The shells of a mysterious, three-foot-long shipworm species were first documented in the late 1700s, but the worm always managed to stay more or less out of the spotlight, and has largely avoided being researched. Now, scientists have tracked down, dissected, and researched the elusive shipworm, which has been chilling in the Philippines all this time.
Video: Margo Haygood
"We've known about these creatures a long time," Daniel Distel, the research professor and the executive director of Ocean Genome Legacy, a marine research organization at Northeastern University in Boston, said in a phone interview. He's the co-author of a new paper describing the shipworm, in the journal Proceedings of the National Academy of Sciences. "I've been looking for them for about 20 years. It was pretty crazy the first time we saw them."
The Kuphus polythalamia that Distel and other scientists found and studied spends its days in a log storage pond in Mindanao, surrounded by the smell of rotten eggs. This is because the organic-rich mud it lives in emits hydrogen sulphide, which the shipworm (a type of saltwater clam) consumes to survive—unlike other shipworms, which munch on wood.
Distel and his collaborators started chasing this species after a documentary that showed a patch of K. polythalamia shells aired on Philippine television, giving them a useful hint about where to find them.
Senior author Margo Haygood was in the lab the first time a live K. polythalamia, in excellent condition, was dissected in 2011. (They've been studying them since.) She was recording the whole thing.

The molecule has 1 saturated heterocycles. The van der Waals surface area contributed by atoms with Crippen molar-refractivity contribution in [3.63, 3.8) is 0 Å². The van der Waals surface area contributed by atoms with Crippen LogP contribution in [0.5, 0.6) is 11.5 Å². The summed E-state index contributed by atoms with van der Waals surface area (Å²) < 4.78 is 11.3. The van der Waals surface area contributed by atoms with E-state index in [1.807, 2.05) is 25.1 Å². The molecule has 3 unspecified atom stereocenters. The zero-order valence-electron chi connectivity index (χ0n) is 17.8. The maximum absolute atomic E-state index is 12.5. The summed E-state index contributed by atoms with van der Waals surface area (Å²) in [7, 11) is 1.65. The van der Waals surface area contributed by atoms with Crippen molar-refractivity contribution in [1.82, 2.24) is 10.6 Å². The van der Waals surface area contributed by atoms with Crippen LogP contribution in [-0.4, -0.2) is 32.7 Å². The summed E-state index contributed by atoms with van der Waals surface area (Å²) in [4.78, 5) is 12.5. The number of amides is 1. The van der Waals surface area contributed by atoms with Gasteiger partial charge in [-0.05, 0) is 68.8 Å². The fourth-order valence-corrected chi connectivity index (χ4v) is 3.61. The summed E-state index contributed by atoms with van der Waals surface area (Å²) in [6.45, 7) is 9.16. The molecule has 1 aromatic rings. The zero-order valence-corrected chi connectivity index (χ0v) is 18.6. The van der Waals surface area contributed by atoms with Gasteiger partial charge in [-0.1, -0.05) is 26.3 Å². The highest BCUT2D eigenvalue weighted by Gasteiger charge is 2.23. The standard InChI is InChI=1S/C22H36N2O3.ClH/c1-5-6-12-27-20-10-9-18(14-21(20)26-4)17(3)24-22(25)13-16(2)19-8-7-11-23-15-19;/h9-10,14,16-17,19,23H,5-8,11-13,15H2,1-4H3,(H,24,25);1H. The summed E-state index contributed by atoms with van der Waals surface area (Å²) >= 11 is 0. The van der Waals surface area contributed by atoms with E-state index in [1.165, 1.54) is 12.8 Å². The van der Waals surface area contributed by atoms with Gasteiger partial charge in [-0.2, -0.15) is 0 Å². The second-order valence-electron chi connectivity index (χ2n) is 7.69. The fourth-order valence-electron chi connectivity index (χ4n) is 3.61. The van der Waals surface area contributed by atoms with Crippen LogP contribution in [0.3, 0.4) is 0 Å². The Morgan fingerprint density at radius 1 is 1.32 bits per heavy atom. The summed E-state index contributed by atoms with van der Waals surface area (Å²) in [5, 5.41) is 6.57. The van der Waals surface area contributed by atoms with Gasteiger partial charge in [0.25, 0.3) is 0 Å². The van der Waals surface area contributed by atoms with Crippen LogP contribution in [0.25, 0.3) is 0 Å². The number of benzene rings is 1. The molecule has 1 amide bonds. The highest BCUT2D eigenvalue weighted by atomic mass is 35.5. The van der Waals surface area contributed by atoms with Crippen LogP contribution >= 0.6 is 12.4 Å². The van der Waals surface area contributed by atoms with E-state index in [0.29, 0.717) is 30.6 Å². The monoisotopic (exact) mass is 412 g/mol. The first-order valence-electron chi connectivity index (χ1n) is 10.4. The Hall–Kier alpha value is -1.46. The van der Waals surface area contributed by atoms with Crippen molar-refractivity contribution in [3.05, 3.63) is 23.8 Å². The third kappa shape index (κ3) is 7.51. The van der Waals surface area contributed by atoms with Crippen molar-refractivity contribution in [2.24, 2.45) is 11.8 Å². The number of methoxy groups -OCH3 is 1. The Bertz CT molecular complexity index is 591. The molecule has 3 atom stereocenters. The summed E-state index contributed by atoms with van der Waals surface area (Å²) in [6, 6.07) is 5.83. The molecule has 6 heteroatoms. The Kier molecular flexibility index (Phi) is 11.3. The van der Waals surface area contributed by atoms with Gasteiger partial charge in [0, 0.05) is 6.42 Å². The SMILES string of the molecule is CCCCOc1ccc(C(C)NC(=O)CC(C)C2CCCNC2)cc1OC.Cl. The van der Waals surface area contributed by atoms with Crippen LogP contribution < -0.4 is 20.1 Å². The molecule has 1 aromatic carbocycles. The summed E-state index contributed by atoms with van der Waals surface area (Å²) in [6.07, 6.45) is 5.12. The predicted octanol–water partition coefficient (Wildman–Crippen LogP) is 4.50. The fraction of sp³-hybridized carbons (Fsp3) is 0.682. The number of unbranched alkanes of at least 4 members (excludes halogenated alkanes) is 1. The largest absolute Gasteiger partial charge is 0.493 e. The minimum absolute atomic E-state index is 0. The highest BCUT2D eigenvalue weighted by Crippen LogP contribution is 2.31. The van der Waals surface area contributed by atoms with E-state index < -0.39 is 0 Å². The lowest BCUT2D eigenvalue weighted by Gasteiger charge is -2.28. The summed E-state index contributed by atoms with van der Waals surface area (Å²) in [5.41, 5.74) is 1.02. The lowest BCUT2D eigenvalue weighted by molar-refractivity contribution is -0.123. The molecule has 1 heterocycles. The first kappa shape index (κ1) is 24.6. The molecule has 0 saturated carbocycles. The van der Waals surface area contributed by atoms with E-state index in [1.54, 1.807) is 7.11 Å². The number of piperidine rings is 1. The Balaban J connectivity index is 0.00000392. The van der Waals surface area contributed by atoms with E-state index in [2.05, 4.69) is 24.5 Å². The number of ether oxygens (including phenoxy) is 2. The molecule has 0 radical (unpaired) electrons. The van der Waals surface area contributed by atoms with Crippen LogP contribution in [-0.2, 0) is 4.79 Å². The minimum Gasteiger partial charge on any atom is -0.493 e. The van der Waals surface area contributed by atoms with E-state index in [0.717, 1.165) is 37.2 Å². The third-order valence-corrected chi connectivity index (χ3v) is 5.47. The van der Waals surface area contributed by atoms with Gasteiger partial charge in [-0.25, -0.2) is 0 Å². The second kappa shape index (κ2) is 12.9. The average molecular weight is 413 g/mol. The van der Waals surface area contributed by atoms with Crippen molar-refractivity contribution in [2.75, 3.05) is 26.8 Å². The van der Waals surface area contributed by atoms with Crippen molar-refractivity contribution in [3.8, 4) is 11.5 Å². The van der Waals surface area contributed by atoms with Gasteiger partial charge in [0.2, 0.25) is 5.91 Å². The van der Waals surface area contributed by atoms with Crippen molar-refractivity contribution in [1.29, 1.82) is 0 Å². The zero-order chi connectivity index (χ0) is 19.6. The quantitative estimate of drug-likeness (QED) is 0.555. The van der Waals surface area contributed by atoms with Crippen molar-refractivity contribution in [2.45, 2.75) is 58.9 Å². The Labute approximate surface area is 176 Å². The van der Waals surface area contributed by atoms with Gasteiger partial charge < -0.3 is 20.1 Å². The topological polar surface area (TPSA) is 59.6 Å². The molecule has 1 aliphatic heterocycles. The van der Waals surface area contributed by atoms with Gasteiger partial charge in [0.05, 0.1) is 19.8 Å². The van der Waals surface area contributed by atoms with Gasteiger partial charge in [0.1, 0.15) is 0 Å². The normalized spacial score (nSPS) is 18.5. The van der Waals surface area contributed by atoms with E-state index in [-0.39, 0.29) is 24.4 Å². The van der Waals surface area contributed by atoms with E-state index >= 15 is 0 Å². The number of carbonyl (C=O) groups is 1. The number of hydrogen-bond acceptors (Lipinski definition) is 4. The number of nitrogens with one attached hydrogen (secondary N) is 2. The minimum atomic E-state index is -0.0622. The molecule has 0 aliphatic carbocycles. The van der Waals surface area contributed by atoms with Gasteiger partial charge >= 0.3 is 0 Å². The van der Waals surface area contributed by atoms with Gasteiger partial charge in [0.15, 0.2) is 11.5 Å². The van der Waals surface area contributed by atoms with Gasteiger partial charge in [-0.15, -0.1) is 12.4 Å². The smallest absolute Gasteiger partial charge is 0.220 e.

"It was amazing to see how powerful and alive they were," Haygood, a research professor at the University of Utah, said. "You can see Dan Distel pull out what looks like this tube, and it just keeps coming and coming because these are such large animals."
Haygood said the team was initially struck by how the animal managed to feed. The end of the shell, which houses the animal's mouth, is closed—suggesting they weren't using their mouths to eat.
"The answer, at the end of years of work, is that (K. polythalamia) have bacteria living inside of them that are producing their food for them," she said. "We don't know how the sulphide, the gas that presumably dissolves in the seawater, gets into the animal."
The team discovered that this shipworm lives on a diet of hydrogen sulphide and carbon dioxide, Distel said. In order to do that, the K. polythalamia needs to have sulfur oxidizing chemoautotrophic (obtaining energy from inorganic chemicals) bacteria in its gills.
Currently, the researchers only know about this one population of K. polythalamia, but Haygood said the shells are collected from a variety of locations in the Philippines and elsewhere in the Indo-West Pacific, suggesting there are more out there to find. And plenty of questions, too.
"Do they live in mud even as juveniles or do they start out living in wood and then jump to living in the mud?" she said. "How fast do they grow? When we get one of these animals that's over a metre long, is that five years old, or 100 years old?"
These researchers also want to learn more about the K. polythalamia habitat. Most animals that live in similar habitats are very small, according to Distel, nothing like a K. polythalamia, which averages about the size of a baseball bat but can grow bigger. "I'm five-foot-three and I've seen a prize specimen in a private shell collection longer than I am tall," Haygood said.
According to her, this discovery has yielded decades' worth of study.
Until then, happy swimming!